Gold News

$2000 Gold to Boost ASM Mining 13% in 2021

Miner-stock investing driven by ESG, falling reserves and M&A...
 
GOLD PRICES will average a record $2000 per ounce in 2021 according to market-leading analysts, boosting new supply from informal mining in emerging economies while output from major stock-market listed producers faces declining reserves in the ground plus growing demands for tighter environmental and social standards from equity investors.
 
Specialist consultancy Metals Focus said in an industry webinar Wednesday that the gold price – now showing a record-high annual average of $1774 so far in 2020 –  will rise further next year on fresh monetary stimulus from central banks, weak global economic growth, and continued geopolitical uncertainty.
 
2021's forecast average of $2000 will spur a 13% jump in gold output from artisanal and small-scale mining (ASM), the consultancy believes, reversing the drop caused by this year's global coronavirus pandemic making it more difficult for this often illegal supply to reach buyers.
 
With temporary mine closures also hitting the formal sector due to this year's pandemic, total mined gold production is set to decrease by nearly 5% in 2020 on Metals Focus' latest forecasts, before rallying nearly 9% to set a fresh all-time record in 2021 as Covid-19 disruption eases and prices rise further.
 
Global mined gold total and outlook. Source: Metals Focus
 
Payments received by ASM gold miners have fallen from 80% of London bullion prices to just 50% in 2020, Metals Focus estimates, reflecting the extra costs hitting "middlemen" in that supply chain and offering less incentive for what is hard and often highly dangerous manual labor.
 
Only 5 gold-bar refineries on market association the LBMA's London Good Delivery list currently take in any ASM doré (the pre-processed ore usually received for refining), the Association said last October, calling on the refineries it approves to expand their use of ASM gold supplies to help both improve pay-rates and conditions at small-scale projects while also plugging the shortfall starting to develop from larger, formal gold mining projects.
 
While "inherently difficult to quantify", ASM output – some 60% of which comes from Africa, with a further 27% from Central and South America – totalled 597 tonnes in 2019 on Metals Focus' data, built by cross-referencing government statistics, trade flows, NGO and aid-charity estimates plus on-the-ground research.
 
ASM accounted for 17% of total world output last year, up from 15% in 2018, a "huge number [that is] probably the minimum" says former refining executive Grant Angwin, also speaking on Wednesday's webinar.
 
ASM gold mining output, annual global total. Source: Metals Focus
 
 
2020 aside, ASM output – mined in poorer regions of the world, and booming over the last decade thanks to higher gold prices, local population growth, a lack of economic alternatives, the spread of mining expertise, and mobile telecoms – is "far more responsive" to market prices than larger, formal projects, says Metals Focus' director of mine supply Adam Webb, which take at least 2 years to build and can take 5-10 years for underground mines.
 
The delays and expense that involves means the large cashflows now being enjoyed by stockmarket-listed mining companies are more likely to find their way into mergers and acquisitions than developing new projects, Webb said on Wednesday's webinar.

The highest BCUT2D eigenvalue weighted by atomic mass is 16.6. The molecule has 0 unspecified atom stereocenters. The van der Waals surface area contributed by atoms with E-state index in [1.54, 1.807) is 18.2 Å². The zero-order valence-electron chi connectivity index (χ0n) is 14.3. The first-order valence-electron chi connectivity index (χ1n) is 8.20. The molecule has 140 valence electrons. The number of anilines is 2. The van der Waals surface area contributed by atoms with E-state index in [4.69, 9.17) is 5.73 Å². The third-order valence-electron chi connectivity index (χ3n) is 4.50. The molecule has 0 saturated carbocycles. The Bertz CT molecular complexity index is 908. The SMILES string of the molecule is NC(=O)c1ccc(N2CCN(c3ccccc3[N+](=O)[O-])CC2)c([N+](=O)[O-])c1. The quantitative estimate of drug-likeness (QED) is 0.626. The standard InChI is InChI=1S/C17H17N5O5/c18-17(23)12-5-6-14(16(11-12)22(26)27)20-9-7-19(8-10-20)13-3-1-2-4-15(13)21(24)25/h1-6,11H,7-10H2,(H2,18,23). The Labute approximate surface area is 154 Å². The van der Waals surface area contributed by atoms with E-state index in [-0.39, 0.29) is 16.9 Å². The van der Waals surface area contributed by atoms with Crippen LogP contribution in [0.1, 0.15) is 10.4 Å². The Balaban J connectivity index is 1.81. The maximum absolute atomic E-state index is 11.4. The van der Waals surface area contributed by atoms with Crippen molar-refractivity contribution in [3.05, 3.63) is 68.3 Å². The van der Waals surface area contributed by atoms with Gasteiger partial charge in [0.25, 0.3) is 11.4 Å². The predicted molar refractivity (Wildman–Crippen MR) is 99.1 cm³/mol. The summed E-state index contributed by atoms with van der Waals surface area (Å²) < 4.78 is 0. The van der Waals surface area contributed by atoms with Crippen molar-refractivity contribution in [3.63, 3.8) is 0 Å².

"M&A offers a simple way to grow and get immediate exposure to the gold price."
 
Combined gold output after 2018's mega-mergers fell nearly 10% year-on-year at Newmomt-GoldCorp (NYSE: NEM) and Barrick Gold Corp (NYSE: GOLD).
 
Those two giant groups now stand "head and shoulders above the rest" of the world's listed gold miners in terms of cashflow and resources, says Metals Focus' senior consultant Mike Bedford, adding that the major producers "are [slowly] running out of gold" and now have the opportunity to buy lower-rated companies using their more highly-rated shares.
 
Barrick CEO Mark Bristow – formerly chief at Randgold Resources, which merged with the Canada-based giant 2 years ago – last week called for further consolidation among Africa's listed gold miners, hailing the merger of Australia's Northern Star (ASX: NST) and Saracen (ASX: SAR) as a "great example" while warning of a "serious reserve crisis" for the wider industry as it fails to discover and exploit new resources.
 
More pressing still is the sharpening focus among equity investors on environmental, social and governance issues (ESG), "now vital and unavoidable elements in determining how investments are chosen, managed, and measured," writes John Mulligan at the mining industry's World Gold Council.
 
ESG analysis is driving $40 trillion of asset management decisions, noted Matthew Keen of Emergent Technology and managing director, Responsible Gold Trading DMCC, also speaking on Wednesday's Metals Focus webinar. That's twice the value of 4 years ago, a study from research firm Opimas reported earlier this year.
 
Presenting data from Metals Focus' new Gold ESG Peer Group report on Wednesday, Bedford identified 7 criteria the consultancy is now tracking, from greenhouse gas emissions to water use, waste production, health and safety, and female representation both at board and total workforce levels.
 
Among those rankings, Barrick's merger with central and west-Africa miner Randgold saw its carbon footprint surge in 2019, with South Africa-based Sibanye (JSE: SSW) showing the heaviest greenhouse gas emissions in total and Harmony (JSE: HAR) the heaviest per ounce of gold mined, all thanks to the region's reliance on coal-fuelled power plants for electricity.
 
Average margins across the world's top mining stocks more than doubled year-on-year in the second quarter of 2020, reaching $739 per ounce on Metals Focus' analysis.

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